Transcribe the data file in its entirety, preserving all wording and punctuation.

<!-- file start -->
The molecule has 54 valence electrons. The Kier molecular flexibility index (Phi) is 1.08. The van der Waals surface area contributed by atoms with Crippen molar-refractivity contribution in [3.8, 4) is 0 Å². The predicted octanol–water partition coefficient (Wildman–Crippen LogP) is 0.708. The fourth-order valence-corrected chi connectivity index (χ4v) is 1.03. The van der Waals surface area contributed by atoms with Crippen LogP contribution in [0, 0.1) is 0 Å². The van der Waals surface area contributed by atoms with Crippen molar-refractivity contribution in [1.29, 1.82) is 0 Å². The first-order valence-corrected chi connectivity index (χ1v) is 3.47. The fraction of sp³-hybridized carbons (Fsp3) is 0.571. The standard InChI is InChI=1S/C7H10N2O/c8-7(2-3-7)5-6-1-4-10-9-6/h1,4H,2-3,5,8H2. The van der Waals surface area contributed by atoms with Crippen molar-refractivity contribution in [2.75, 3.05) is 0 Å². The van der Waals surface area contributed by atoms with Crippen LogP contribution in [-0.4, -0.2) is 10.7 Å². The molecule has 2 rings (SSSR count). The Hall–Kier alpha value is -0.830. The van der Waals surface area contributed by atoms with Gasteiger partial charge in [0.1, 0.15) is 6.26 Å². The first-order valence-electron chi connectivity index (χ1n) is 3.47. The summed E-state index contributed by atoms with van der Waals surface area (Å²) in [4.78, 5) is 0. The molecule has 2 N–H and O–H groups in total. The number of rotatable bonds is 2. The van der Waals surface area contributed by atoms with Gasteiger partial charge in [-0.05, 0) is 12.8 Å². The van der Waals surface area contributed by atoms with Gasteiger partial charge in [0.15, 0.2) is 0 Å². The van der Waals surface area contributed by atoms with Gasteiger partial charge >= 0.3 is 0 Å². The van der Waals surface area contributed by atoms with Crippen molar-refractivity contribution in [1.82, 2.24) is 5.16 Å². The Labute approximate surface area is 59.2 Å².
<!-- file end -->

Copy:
The molecule has 54 valence electrons. The Kier molecular flexibility index (Phi) is 1.08. The van der Waals surface area contributed by atoms with Crippen molar-refractivity contribution in [3.8, 4) is 0 Å². The predicted octanol–water partition coefficient (Wildman–Crippen LogP) is 0.708. The fourth-order valence-corrected chi connectivity index (χ4v) is 1.03. The van der Waals surface area contributed by atoms with Crippen LogP contribution in [0, 0.1) is 0 Å². The van der Waals surface area contributed by atoms with Crippen molar-refractivity contribution in [1.29, 1.82) is 0 Å². The first-order valence-corrected chi connectivity index (χ1v) is 3.47. The fraction of sp³-hybridized carbons (Fsp3) is 0.571. The standard InChI is InChI=1S/C7H10N2O/c8-7(2-3-7)5-6-1-4-10-9-6/h1,4H,2-3,5,8H2. The van der Waals surface area contributed by atoms with Crippen molar-refractivity contribution in [2.75, 3.05) is 0 Å². The van der Waals surface area contributed by atoms with Crippen LogP contribution in [-0.4, -0.2) is 10.7 Å². The molecule has 2 rings (SSSR count). The Hall–Kier alpha value is -0.830. The van der Waals surface area contributed by atoms with Gasteiger partial charge in [0.1, 0.15) is 6.26 Å². The first-order valence-electron chi connectivity index (χ1n) is 3.47. The summed E-state index contributed by atoms with van der Waals surface area (Å²) in [4.78, 5) is 0. The molecule has 2 N–H and O–H groups in total. The number of rotatable bonds is 2. The van der Waals surface area contributed by atoms with Gasteiger partial charge in [-0.05, 0) is 12.8 Å². The van der Waals surface area contributed by atoms with Gasteiger partial charge in [0.15, 0.2) is 0 Å². The van der Waals surface area contributed by atoms with Gasteiger partial charge >= 0.3 is 0 Å². The van der Waals surface area contributed by atoms with Crippen molar-refractivity contribution in [1.82, 2.24) is 5.16 Å². The Labute approximate surface area is 59.2 Å².